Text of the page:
Do you remember the day when words opened up your universe?
“As soon as she realized the figures on the page meant something–could be strung together as words, and then sentences, and then paragraphs–she was covetous of the whole system. It seemed a new universe to her. And it was. Everything opened up.”- The Orchardist by Amanda Coplin
Do you remember the day it dawned on you that writing on a page meant something?
I remember practicing making individual letters on wide-ruled paper, both capitals and lower case letters. I remember being happy when I could print my name, followed by useful words I heard around the house.
But, as novelists often say about long-ago events, the day I understood words on a page opened up my universe is lost in the mists of time.
Sure, like young Angeline in The Orchardist, I saw that some writing informed and some entertained and that other words were “crafted to carry some secret, and even more than that, some secret about herself.”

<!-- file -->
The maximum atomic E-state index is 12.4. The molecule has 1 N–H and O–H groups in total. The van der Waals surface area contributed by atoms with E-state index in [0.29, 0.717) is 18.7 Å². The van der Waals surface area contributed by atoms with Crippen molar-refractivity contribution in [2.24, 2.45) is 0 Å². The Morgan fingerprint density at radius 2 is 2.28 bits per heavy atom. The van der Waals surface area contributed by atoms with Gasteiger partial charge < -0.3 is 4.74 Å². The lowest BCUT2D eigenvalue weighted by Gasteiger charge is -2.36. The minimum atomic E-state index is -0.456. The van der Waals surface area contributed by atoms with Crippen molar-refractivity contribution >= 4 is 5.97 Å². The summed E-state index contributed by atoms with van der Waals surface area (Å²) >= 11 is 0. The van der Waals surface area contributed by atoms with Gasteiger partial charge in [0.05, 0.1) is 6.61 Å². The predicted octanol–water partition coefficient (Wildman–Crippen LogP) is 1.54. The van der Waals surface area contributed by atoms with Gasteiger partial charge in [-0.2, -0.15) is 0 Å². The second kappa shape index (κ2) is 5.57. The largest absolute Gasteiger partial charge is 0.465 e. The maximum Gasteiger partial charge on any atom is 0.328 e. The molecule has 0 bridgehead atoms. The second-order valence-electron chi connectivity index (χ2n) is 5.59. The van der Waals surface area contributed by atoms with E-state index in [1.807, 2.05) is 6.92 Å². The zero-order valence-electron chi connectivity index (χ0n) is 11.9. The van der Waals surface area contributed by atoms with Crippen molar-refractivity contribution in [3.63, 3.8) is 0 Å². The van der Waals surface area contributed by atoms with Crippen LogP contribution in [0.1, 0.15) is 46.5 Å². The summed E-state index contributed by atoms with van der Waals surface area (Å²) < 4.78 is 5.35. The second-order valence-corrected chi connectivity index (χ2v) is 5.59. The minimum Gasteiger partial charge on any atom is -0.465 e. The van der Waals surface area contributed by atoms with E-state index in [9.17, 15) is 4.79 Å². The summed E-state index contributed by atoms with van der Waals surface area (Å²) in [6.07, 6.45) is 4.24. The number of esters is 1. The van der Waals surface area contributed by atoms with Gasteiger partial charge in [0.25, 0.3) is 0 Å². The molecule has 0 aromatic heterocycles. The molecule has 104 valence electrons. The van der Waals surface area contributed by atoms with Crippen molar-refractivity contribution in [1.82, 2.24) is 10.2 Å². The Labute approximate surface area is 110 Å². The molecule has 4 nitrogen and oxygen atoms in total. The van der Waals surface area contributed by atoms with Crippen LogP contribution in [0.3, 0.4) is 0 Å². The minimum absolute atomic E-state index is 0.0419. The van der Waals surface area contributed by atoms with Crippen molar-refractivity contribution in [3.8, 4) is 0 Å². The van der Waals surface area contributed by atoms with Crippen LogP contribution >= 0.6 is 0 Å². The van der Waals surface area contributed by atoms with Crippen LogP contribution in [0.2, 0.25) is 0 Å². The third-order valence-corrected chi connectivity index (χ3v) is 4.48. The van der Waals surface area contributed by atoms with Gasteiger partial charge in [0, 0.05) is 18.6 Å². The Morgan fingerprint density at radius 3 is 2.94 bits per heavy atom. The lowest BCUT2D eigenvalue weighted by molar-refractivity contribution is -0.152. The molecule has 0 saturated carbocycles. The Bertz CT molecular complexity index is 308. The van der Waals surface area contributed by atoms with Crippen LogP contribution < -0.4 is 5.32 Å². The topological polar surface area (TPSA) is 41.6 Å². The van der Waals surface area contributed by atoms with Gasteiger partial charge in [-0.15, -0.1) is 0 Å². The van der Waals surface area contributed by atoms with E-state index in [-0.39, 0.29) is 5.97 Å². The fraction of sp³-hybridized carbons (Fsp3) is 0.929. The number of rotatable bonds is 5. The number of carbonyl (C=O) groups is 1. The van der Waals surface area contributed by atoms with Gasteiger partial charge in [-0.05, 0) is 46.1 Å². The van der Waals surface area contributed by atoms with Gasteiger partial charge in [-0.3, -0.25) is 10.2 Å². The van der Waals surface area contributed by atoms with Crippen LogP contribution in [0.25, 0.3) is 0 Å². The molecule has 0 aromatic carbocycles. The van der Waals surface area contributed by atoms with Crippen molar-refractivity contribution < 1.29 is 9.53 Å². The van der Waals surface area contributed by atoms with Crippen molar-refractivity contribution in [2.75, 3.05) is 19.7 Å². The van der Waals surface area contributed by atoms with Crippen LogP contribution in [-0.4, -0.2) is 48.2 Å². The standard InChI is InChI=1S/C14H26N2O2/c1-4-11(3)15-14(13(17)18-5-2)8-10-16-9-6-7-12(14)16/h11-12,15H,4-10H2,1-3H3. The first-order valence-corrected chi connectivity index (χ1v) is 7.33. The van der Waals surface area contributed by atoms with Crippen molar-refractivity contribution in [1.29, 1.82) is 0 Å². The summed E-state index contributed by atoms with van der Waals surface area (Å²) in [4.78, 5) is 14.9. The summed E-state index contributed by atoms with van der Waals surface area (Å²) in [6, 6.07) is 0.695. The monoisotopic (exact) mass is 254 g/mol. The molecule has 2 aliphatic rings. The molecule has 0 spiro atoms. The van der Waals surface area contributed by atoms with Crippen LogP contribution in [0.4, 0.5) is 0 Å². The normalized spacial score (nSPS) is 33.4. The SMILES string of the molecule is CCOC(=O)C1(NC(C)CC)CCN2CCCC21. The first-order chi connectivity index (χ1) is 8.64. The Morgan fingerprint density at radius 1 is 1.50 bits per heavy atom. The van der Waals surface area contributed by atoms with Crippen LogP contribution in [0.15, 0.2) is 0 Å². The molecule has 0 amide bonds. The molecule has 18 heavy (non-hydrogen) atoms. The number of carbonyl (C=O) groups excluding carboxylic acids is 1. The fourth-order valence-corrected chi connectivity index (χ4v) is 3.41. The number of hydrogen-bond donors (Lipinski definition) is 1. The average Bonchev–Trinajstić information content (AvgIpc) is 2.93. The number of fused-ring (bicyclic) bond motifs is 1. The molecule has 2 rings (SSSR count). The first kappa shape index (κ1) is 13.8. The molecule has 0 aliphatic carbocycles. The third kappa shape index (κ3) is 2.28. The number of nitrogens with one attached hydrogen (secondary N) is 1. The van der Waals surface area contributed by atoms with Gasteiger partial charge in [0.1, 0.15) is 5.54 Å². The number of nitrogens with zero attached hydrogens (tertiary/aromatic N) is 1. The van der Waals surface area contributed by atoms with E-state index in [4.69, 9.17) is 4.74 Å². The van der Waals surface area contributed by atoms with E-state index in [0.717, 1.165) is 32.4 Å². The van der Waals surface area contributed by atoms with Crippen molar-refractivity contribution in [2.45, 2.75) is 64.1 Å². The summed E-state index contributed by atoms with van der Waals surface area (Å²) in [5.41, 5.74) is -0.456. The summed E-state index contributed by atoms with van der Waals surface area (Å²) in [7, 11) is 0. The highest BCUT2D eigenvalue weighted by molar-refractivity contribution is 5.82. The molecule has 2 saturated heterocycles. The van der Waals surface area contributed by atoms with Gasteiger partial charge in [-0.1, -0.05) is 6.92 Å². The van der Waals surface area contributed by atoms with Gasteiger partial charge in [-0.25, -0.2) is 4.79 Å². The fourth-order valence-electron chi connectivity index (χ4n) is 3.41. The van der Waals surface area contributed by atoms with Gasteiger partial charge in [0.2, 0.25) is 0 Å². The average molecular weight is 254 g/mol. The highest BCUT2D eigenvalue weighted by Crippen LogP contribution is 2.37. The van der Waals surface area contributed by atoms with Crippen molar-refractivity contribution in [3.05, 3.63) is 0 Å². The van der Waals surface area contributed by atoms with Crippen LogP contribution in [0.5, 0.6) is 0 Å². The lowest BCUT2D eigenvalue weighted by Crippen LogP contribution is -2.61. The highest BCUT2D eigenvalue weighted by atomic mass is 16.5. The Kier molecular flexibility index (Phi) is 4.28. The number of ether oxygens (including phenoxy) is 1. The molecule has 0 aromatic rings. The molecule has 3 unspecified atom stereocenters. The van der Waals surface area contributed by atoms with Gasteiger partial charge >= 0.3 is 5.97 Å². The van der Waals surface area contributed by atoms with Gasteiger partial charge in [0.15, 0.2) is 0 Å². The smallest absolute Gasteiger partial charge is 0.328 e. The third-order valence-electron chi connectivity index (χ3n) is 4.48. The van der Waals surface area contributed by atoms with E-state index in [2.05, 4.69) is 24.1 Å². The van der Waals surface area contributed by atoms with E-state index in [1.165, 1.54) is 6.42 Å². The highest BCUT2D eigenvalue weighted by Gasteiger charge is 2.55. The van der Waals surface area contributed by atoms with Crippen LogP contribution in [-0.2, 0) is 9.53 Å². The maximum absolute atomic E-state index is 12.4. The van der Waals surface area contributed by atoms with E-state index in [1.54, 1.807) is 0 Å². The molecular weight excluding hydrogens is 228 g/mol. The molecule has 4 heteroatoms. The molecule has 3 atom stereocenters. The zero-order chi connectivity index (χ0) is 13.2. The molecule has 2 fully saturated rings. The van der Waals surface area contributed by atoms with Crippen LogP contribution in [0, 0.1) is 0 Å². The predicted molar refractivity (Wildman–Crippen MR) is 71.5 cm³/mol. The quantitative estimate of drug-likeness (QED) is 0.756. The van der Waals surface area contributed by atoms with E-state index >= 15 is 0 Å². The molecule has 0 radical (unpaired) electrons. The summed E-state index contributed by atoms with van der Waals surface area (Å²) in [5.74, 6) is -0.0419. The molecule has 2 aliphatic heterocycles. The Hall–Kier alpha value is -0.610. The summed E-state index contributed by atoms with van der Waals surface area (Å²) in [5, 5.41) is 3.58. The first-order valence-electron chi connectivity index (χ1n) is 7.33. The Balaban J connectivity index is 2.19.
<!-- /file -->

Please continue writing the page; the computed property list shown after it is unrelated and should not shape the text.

I marvel at the power of words, the way the figures on a page string together into sentences, paragraphs and stories. What I can no longer marvel at, because I don’t remember it, is the way I felt when I first knew these things to be true.
There had to be a day, didn’t there, when the intent of alphabets and words became obvious? Perhaps the drudgery of studying spelling and grammar overwrote that special day in my mind. If I could remember, I think the memory would be dazzling.
Do you remember that day in your young life? If you do, write it down and put it into words on a page so that the moment never goes away.
The Kindle edition of Malcolm R. Campbell’s novella Conjure Woman’s Cat will be on sale on Amazon on Friday, April 10, 2015 for 99 cents.